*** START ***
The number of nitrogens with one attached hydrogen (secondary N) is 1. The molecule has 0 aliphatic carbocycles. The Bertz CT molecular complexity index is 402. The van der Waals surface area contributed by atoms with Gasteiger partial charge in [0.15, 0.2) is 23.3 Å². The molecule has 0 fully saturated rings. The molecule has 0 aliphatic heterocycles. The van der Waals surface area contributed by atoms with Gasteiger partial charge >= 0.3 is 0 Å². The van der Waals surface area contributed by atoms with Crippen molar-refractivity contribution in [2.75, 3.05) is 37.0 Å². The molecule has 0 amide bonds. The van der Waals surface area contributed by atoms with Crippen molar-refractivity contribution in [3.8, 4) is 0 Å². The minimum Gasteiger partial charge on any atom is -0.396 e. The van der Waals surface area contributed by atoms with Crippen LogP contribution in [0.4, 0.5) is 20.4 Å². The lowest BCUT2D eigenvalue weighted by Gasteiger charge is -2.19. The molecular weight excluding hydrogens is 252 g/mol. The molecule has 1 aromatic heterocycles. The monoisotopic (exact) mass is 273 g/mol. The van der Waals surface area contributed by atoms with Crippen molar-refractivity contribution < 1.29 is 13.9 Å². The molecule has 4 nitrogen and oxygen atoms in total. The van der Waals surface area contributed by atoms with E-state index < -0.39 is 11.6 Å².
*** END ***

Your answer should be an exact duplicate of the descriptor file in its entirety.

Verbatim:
The number of nitrogens with one attached hydrogen (secondary N) is 1. The molecule has 0 aliphatic carbocycles. The Bertz CT molecular complexity index is 402. The van der Waals surface area contributed by atoms with Gasteiger partial charge in [0.15, 0.2) is 23.3 Å². The molecule has 0 fully saturated rings. The molecule has 0 aliphatic heterocycles. The van der Waals surface area contributed by atoms with Gasteiger partial charge >= 0.3 is 0 Å². The van der Waals surface area contributed by atoms with Crippen molar-refractivity contribution in [2.75, 3.05) is 37.0 Å². The molecule has 0 amide bonds. The van der Waals surface area contributed by atoms with Crippen molar-refractivity contribution in [3.8, 4) is 0 Å². The minimum Gasteiger partial charge on any atom is -0.396 e. The van der Waals surface area contributed by atoms with Crippen LogP contribution in [0.4, 0.5) is 20.4 Å². The lowest BCUT2D eigenvalue weighted by Gasteiger charge is -2.19. The molecular weight excluding hydrogens is 252 g/mol. The molecule has 1 aromatic heterocycles. The monoisotopic (exact) mass is 273 g/mol. The van der Waals surface area contributed by atoms with Crippen molar-refractivity contribution < 1.29 is 13.9 Å². The molecule has 4 nitrogen and oxygen atoms in total. The van der Waals surface area contributed by atoms with E-state index < -0.39 is 11.6 Å².